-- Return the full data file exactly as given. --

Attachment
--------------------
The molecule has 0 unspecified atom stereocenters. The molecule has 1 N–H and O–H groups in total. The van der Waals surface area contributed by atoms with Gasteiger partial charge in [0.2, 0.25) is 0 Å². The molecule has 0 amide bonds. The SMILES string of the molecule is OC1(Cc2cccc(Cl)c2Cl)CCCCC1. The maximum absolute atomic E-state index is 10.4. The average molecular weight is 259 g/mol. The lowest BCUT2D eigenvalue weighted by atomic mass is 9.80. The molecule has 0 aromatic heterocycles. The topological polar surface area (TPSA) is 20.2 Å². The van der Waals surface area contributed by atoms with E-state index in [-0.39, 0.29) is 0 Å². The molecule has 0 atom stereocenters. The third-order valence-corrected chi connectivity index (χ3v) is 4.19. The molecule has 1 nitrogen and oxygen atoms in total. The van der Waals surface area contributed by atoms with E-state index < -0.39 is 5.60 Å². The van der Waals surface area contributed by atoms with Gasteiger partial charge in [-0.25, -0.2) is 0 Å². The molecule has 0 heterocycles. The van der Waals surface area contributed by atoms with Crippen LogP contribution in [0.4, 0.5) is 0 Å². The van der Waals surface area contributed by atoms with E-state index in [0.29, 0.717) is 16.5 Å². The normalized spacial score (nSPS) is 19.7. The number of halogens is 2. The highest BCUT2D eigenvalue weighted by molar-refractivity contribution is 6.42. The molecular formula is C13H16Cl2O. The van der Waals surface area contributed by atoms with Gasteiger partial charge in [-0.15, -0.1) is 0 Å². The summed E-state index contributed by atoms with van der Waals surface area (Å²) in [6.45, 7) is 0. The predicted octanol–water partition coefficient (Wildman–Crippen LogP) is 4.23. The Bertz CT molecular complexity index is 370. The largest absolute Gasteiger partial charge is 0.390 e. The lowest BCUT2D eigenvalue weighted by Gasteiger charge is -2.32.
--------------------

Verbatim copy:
The molecule has 0 unspecified atom stereocenters. The molecule has 1 N–H and O–H groups in total. The van der Waals surface area contributed by atoms with Gasteiger partial charge in [0.2, 0.25) is 0 Å². The molecule has 0 amide bonds. The SMILES string of the molecule is OC1(Cc2cccc(Cl)c2Cl)CCCCC1. The maximum absolute atomic E-state index is 10.4. The average molecular weight is 259 g/mol. The lowest BCUT2D eigenvalue weighted by atomic mass is 9.80. The molecule has 0 aromatic heterocycles. The topological polar surface area (TPSA) is 20.2 Å². The van der Waals surface area contributed by atoms with E-state index in [-0.39, 0.29) is 0 Å². The molecule has 0 atom stereocenters. The third-order valence-corrected chi connectivity index (χ3v) is 4.19. The molecule has 1 nitrogen and oxygen atoms in total. The van der Waals surface area contributed by atoms with E-state index < -0.39 is 5.60 Å². The van der Waals surface area contributed by atoms with Gasteiger partial charge in [-0.25, -0.2) is 0 Å². The molecule has 0 heterocycles. The van der Waals surface area contributed by atoms with Crippen LogP contribution in [0.4, 0.5) is 0 Å². The van der Waals surface area contributed by atoms with E-state index in [0.29, 0.717) is 16.5 Å². The normalized spacial score (nSPS) is 19.7. The number of halogens is 2. The highest BCUT2D eigenvalue weighted by molar-refractivity contribution is 6.42. The molecular formula is C13H16Cl2O. The van der Waals surface area contributed by atoms with Gasteiger partial charge in [-0.15, -0.1) is 0 Å². The summed E-state index contributed by atoms with van der Waals surface area (Å²) in [6.45, 7) is 0. The predicted octanol–water partition coefficient (Wildman–Crippen LogP) is 4.23. The Bertz CT molecular complexity index is 370. The largest absolute Gasteiger partial charge is 0.390 e. The lowest BCUT2D eigenvalue weighted by Gasteiger charge is -2.32.